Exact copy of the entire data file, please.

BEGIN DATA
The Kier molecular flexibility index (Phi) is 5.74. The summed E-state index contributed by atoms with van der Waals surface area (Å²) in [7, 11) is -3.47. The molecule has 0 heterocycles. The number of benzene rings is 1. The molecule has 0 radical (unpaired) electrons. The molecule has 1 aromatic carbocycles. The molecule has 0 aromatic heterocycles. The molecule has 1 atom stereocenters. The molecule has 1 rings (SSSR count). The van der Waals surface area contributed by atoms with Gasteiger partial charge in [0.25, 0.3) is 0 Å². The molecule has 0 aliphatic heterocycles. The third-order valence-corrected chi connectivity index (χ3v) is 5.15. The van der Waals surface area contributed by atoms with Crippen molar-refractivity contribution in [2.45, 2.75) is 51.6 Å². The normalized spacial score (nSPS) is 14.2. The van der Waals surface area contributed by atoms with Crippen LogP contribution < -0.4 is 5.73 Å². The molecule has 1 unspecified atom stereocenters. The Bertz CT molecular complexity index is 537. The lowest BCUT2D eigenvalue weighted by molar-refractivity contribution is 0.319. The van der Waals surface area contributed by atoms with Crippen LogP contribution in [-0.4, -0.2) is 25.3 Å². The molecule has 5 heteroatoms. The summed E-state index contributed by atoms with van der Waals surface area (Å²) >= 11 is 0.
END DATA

The Kier molecular flexibility index (Phi) is 5.74. The summed E-state index contributed by atoms with van der Waals surface area (Å²) in [7, 11) is -3.47. The molecule has 0 heterocycles. The number of benzene rings is 1. The molecule has 0 radical (unpaired) electrons. The molecule has 1 aromatic carbocycles. The molecule has 0 aromatic heterocycles. The molecule has 1 atom stereocenters. The molecule has 1 rings (SSSR count). The van der Waals surface area contributed by atoms with Gasteiger partial charge in [0.25, 0.3) is 0 Å². The molecule has 0 aliphatic heterocycles. The third-order valence-corrected chi connectivity index (χ3v) is 5.15. The van der Waals surface area contributed by atoms with Crippen molar-refractivity contribution in [2.45, 2.75) is 51.6 Å². The normalized spacial score (nSPS) is 14.2. The van der Waals surface area contributed by atoms with Crippen LogP contribution < -0.4 is 5.73 Å². The molecule has 1 unspecified atom stereocenters. The Bertz CT molecular complexity index is 537. The lowest BCUT2D eigenvalue weighted by molar-refractivity contribution is 0.319. The van der Waals surface area contributed by atoms with Crippen LogP contribution in [-0.4, -0.2) is 25.3 Å². The molecule has 5 heteroatoms. The summed E-state index contributed by atoms with van der Waals surface area (Å²) >= 11 is 0.